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Declaration on Girls' Education:
Recovering from COVID-19 and Unlocking Agenda 2030
London, May 5, 2021
1: The impact of the COVID-19 pandemic on women and girls has been disproportionate and profound. We, the G7, share a commitment to placing gender equality and the empowerment of all women and girls at the heart of our work to build back better.
2: Nowhere is our resolve stronger than in addressing the global set-back in girls' education:
millions of girls across the globe have paid the highest price of the COVID-19 school closures: dropping out because they may be caring for others, forced into child marriage, subjected to female genital mutilation at higher rates, or exposed to increased gender-based violence
girls who face conflict, displacement, and natural disasters have least access to school as a place of safety and protection
the learning losses from COVID-19 may equal the gains made by girls over the last two decades. This aggravates the existing global learning crisis and hampers our ability to provide inclusive quality education for all
3: With less than 10 years until the SDG4 target date of 2030, the global advances in girls' education and gender equality since 2000 must not be squandered. Recalling the 2018 Charlevoix Declaration on Quality Education for Girls, and the 2019 Joint Communiqué of the G7 Ministers of Education and International Development, we are sounding a rallying call to national governments and the global community to work together, as never before, to help support formal and non-formal education systems recover COVID-19 losses. We reaffirm our collective belief that:
4: Recognising that time-bound targets help to galvanise international action, we call upon the international community to adopt and rally behind two new, ambitious SDG4 milestone objectives, which will serve as benchmarks in our efforts to reach all children by 2030. We call on the international community to join forces to deliver:
40 million more girls in school by 2026 in low and lower-middle-income countries; and
20 million more girls reading by age 10 or the end of primary school in low and lower-middle-income countries by 2026
5: At the forefront of our efforts will be the most marginalised and vulnerable girls, most at risk of being left behind – whether on account of poverty, disability or the effects of conflict, displacement, and natural disasters. While our milestone objectives concern low and lower-middle-income countries, we recognise these factors also affect girls in upper-middle-income countries, who merit continued support.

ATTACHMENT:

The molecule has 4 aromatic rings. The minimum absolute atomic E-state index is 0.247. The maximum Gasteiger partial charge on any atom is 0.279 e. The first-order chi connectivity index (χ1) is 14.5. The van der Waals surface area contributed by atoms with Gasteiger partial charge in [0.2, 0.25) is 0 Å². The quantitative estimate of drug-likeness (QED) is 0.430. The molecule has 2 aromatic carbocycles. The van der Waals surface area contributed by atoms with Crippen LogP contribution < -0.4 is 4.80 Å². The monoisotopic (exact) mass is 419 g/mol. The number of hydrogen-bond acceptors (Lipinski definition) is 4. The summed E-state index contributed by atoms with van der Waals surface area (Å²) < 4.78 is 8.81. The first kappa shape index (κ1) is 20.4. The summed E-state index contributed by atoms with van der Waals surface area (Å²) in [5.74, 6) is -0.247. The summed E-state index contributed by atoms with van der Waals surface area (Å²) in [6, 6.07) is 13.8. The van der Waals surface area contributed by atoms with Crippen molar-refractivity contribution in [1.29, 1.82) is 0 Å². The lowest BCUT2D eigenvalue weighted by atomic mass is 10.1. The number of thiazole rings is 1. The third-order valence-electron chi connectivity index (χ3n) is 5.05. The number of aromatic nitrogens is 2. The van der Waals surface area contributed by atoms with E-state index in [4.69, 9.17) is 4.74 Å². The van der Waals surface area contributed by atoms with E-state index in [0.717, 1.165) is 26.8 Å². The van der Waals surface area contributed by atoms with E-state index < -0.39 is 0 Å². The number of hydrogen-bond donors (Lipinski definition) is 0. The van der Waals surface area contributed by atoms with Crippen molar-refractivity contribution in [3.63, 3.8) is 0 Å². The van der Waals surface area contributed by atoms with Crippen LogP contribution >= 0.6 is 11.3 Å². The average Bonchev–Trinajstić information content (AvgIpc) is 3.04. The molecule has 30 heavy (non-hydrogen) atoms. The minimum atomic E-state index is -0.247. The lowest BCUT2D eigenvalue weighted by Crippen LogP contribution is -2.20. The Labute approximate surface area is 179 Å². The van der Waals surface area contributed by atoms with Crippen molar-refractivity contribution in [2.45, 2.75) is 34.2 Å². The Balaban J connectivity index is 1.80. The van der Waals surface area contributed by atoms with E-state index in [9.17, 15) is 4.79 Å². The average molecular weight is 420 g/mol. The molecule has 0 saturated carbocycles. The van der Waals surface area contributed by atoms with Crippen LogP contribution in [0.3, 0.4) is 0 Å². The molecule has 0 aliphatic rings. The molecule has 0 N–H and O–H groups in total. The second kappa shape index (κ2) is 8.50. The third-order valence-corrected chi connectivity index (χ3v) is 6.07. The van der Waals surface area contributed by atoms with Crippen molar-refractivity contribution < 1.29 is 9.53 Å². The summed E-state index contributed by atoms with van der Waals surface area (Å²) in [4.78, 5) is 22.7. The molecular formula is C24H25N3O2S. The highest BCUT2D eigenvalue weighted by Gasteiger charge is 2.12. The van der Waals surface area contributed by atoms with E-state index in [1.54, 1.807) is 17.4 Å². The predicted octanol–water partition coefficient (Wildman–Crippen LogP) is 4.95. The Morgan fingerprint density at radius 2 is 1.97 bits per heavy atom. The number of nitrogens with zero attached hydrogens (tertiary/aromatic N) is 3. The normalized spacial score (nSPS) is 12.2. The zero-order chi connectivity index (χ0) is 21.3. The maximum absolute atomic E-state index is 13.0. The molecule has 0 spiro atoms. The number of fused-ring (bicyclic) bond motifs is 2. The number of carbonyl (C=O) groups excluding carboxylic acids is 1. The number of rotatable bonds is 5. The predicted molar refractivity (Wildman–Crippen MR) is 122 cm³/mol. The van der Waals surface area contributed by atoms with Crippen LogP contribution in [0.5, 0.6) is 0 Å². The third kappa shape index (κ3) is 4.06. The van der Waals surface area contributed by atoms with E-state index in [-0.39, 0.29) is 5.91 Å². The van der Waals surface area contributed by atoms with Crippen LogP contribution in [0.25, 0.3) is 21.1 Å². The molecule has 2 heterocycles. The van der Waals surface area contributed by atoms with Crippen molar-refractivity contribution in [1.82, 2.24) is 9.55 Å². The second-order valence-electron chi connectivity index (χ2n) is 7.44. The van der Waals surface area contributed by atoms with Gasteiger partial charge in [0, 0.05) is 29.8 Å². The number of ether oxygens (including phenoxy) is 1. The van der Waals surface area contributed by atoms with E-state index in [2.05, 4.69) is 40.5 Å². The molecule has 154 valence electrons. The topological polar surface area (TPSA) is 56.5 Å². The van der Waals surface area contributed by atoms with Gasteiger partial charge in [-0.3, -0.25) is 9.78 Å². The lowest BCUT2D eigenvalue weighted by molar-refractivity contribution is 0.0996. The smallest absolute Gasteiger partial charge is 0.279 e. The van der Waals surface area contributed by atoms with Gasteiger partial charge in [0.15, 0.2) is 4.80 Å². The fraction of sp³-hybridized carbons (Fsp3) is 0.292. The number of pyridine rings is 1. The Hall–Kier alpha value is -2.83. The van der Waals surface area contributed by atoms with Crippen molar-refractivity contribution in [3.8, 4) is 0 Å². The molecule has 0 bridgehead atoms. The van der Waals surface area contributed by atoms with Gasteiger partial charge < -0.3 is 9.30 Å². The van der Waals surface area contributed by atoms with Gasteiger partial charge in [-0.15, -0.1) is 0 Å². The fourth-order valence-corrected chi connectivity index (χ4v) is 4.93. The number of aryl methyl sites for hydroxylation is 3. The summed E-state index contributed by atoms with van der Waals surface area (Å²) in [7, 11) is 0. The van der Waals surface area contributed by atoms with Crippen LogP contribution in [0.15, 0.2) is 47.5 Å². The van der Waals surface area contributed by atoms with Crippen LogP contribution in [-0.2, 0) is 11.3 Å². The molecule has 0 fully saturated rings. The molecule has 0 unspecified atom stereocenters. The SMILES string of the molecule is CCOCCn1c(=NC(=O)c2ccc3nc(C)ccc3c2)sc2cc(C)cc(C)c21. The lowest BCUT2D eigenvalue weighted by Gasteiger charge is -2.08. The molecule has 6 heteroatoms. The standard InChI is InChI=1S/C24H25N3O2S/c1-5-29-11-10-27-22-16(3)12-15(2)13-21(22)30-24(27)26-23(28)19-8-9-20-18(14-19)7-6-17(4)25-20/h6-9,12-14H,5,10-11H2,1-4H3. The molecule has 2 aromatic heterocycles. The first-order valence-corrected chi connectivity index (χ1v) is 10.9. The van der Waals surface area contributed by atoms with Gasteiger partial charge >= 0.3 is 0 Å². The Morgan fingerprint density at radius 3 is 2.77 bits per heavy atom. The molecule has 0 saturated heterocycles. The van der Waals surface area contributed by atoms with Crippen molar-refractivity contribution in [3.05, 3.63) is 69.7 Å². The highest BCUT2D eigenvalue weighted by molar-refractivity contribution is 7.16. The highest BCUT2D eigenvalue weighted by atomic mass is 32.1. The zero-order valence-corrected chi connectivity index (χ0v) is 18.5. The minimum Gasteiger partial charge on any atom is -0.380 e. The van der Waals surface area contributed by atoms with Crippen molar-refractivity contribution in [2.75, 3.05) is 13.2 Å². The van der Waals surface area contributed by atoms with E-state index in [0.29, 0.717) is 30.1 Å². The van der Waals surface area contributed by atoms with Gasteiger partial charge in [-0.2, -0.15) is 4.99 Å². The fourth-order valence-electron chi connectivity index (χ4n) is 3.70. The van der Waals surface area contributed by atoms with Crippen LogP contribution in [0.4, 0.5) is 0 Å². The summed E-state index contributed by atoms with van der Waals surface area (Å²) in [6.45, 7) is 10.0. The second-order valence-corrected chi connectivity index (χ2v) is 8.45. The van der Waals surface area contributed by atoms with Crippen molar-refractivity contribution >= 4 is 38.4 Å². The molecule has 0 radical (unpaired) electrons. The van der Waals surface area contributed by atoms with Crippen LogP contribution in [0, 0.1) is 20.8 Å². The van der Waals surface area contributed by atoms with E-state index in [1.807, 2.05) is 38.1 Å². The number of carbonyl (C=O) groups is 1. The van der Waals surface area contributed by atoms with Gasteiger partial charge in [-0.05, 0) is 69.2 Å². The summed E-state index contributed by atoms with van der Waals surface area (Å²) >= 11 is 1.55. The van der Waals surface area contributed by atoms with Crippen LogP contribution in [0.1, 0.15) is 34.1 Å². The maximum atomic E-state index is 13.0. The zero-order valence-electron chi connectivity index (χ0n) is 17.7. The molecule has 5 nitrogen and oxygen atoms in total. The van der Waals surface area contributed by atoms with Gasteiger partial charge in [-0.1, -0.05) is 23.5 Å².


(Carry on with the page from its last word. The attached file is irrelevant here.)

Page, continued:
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6: In pursuit of these ambitious objectives, we intend to work in collaboration with developing country partners, multilateral institutions, civil society, girl-led groups, and youth leaders, to remove the obstacles to education that stand in girls' way [footnote 1]. We want to empower girls to lead change, including in peacebuilding and in efforts to tackle the climate crisis. In particular, we commit by 2026 to:
expand 'catch-up' and accelerated education initiatives, with attention to inclusion, gender and equity, including the appropriate provision of technology to enable distance learning
re-open school systems that are more inclusive and resilient, to help ensure that education systems and school buildings are adaptable, accessible, and equipped to deal with the challenges of the accelerating climate crisis and other future shocks
scale up early literacy and maths programmes to help ensure all girls secure foundational learning, with priority to the early years of education and ensuring all children learn in a language they understand